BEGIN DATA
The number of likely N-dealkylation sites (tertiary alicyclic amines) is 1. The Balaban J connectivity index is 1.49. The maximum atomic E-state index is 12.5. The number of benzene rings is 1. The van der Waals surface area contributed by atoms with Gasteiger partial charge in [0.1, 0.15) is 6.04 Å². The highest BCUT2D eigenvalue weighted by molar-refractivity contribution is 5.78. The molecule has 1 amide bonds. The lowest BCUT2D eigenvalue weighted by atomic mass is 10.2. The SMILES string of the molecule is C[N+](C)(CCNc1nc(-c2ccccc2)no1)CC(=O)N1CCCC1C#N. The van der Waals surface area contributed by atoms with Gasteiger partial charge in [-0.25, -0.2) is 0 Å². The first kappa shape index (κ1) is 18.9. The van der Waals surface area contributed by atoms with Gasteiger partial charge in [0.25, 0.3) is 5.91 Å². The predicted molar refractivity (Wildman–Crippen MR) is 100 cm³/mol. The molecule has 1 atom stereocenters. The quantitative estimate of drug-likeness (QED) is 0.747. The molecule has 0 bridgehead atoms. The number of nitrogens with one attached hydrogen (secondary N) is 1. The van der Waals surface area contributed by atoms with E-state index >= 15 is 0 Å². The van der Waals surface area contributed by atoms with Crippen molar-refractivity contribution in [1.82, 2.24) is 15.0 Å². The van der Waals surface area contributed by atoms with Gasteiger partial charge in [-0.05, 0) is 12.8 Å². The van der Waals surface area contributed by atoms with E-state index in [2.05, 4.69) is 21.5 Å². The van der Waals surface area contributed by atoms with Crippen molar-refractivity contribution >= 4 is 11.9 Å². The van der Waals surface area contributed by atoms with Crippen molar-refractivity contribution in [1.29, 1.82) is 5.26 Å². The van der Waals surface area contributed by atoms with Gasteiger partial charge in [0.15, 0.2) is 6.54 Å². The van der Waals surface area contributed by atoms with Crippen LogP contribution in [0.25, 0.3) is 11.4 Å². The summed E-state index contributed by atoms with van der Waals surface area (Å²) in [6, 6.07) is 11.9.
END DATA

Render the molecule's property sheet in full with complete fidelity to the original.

The number of likely N-dealkylation sites (tertiary alicyclic amines) is 1. The Balaban J connectivity index is 1.49. The maximum atomic E-state index is 12.5. The number of benzene rings is 1. The van der Waals surface area contributed by atoms with Gasteiger partial charge in [0.1, 0.15) is 6.04 Å². The highest BCUT2D eigenvalue weighted by molar-refractivity contribution is 5.78. The molecule has 1 amide bonds. The lowest BCUT2D eigenvalue weighted by atomic mass is 10.2. The SMILES string of the molecule is C[N+](C)(CCNc1nc(-c2ccccc2)no1)CC(=O)N1CCCC1C#N. The van der Waals surface area contributed by atoms with Gasteiger partial charge in [-0.25, -0.2) is 0 Å². The first kappa shape index (κ1) is 18.9. The van der Waals surface area contributed by atoms with Gasteiger partial charge in [0.25, 0.3) is 5.91 Å². The predicted molar refractivity (Wildman–Crippen MR) is 100 cm³/mol. The molecule has 1 atom stereocenters. The quantitative estimate of drug-likeness (QED) is 0.747. The molecule has 0 bridgehead atoms. The number of nitrogens with one attached hydrogen (secondary N) is 1. The van der Waals surface area contributed by atoms with E-state index >= 15 is 0 Å². The van der Waals surface area contributed by atoms with Crippen molar-refractivity contribution in [1.82, 2.24) is 15.0 Å². The van der Waals surface area contributed by atoms with Gasteiger partial charge in [-0.05, 0) is 12.8 Å². The van der Waals surface area contributed by atoms with E-state index in [2.05, 4.69) is 21.5 Å². The van der Waals surface area contributed by atoms with Crippen molar-refractivity contribution >= 4 is 11.9 Å². The van der Waals surface area contributed by atoms with Crippen molar-refractivity contribution in [1.29, 1.82) is 5.26 Å². The van der Waals surface area contributed by atoms with Gasteiger partial charge in [0.15, 0.2) is 6.54 Å². The van der Waals surface area contributed by atoms with Crippen LogP contribution in [0.25, 0.3) is 11.4 Å². The summed E-state index contributed by atoms with van der Waals surface area (Å²) in [6, 6.07) is 11.9.